Lawrence Jackson

Professor of English and African American Studies


Lawrence Jackson is Winship Distinguished Research Professor of African American Studies and English at Emory University, where he specializes in African American literature and literary history.  Dr. Jackson earned his doctorate at Stanford University in English and American literature in 1997.   A recipient of grants and fellowship awards from the William J. Fulbright Fellowship program, the National Endowment for the Humanities and the Ford Foundation, he has been a Resident Fellow at Harvard University’s W.E.B. Du Bois Institute and the National Center for the Humanities in Research Triangle Park, North Carolina.  

Professor Jackson is the author of Ralph Ellison: Emergence of Genius (2002), the first biography of Ellison.  His second 2010 book The Indignant Generation: A Narrative History of African American Writers and Critics, 1934-1960 (Princeton University Press) won the Modern Language Association’s William Sanders Scarborough award for black literature in 2011, the College Language Association’s Creative Scholarship Award 2012, the American Publishers Award for Professional and Scholarly Excellence, Literature, 2012, and the Black Caucus of the American Library Association Award for Nonfiction, 2012.  His most recent book, My Father’s Name: A Black Virginia Family after the Civil War, is a family memoir, published by University of Chicago Press.  

An essayists and observer of the American scene, Professor Jackson has written criticism and commentary for Harper’s Magazine and the Washington Post.  He has contributed original essays like “Christmas in Baltimore, 2009” to N+1 as well as “Slickheads,” anthologized in Best American Essays 2014.  His current research includes written a biography of the African American writer Chester Himes and a book on blackness and American Westerns.  


  • “I Wonder If Heaven Got a Monroe.”  Harper’s Magazine October 2015.
  • “A Little Hysterical: The Young Lives of Chester and Jean.”  Los Angeles Review of Books 15 June 2015.
  • “On Becoming More Human.” N+1  Winter 2015. 14-17.
  • “Slickheads.” N+1  Winter 2013. 21-37. Republished in Best American Essays 2014, ed. John Jeremiah Sullivan (Boston: Houghton Mifflin, 2014).
  • “The Ledger,” N+1 Summer 2012. 43-62.   Published in France as “Nous ne sommes pas quittes,”  trans. Catherine David, Moyen-Courrier (2013).(Notables, Best American Essays 2013)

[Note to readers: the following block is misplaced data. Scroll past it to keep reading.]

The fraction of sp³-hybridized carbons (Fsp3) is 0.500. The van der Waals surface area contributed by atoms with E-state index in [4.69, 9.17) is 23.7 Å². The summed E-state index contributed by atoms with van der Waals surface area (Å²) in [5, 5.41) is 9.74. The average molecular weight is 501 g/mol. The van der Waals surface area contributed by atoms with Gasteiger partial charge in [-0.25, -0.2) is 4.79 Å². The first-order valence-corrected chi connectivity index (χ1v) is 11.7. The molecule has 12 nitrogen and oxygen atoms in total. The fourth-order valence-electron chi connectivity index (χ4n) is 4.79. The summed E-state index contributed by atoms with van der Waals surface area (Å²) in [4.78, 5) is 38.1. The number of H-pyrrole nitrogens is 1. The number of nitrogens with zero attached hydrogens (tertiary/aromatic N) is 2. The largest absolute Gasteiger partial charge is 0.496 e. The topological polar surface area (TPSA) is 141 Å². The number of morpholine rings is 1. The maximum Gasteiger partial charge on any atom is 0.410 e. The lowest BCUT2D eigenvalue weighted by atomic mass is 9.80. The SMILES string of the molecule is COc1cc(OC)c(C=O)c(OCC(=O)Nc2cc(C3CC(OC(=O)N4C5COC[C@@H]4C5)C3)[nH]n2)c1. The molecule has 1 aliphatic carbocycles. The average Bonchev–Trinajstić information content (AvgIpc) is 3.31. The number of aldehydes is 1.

• “Christmas in Baltimore City, 2009.” N+1 Fall 2011. 15-24. (Notables, Best American Essays 2012.) Republished in City by City:Dispatches from the American Metropolis, eds. Keith Gessen and Stephen Squibb (Farrar, Strauss and Giroux, 2015) 380-390.
  • “The Beginnings of Slavery.”  Antioch Review Spring 2008. 302-313.
  • “To Danville.”  New England Quarterly Winter 2007. 150-167. (Honorable mention, Best American Essays 2008)


  • Fall 2015 AAS 100 “Introduction to African American Studies: Baltimore Riots”
  • Fall 2015 AAS 261W “African American Literature: From Slavery to 1900”
  • Spring 2015 AAS 485/ENG 489 “Light, Bright and Damn Near White: Race and Skin Color in African American Literature and Culture”
  • Fall 2014 AAS385/ENG 389  “Clint Eastwood, Race, and the American Western” 


  • Fall 2014 ENG 752 “The Detective Fiction of Chester B. Himes”
  • Fall 2012 AAS385/ENG 389 “Keeping It Real: Classic Hip Hop, Authenticity, Domestic Colonialism, and the Culture of Modern America”
  • Spring 2012 ENG 358 “African American Literature: Slavery to 1900”
  • Spring 2012 ENG 489 “Shades of Indignation: The History of Black Writers Working to End Segregation in the U.S., 1938-1959”
  • Fall 2011 ENG/AAS 190 “The Legacy of African American Slavery”
  • Fall 2011 ENG/AAS 358 “African American Literature: Slavery to 1900”
  • Spring 2011 ENG 359 “African American Literature in the Age of Insurgency, 1965-1987”
  • Fall 2010 AAS 190 “Autobiography African American Style”
  • Fall 2010 ENG 489 “ ‘White Women Were All I Had Left’: The Life and Times of Chester Himes”
  • Fall 2009 AAS 100 “Introduction to African American Studies”
  • Fall 2008 ENG 210 “Ralph Ellison: American Icon”
  • Fall 2008 ENG 389 “Malcolm X and the Making of Twentieth Century Radical Celebrity”
  • Spring 2008 ENG 489 “Decolonization and the Anglophone Caribbean”
  • Spring 2008 ENG 359 “African American Literature in the Age of Insurgency, 1965-1983”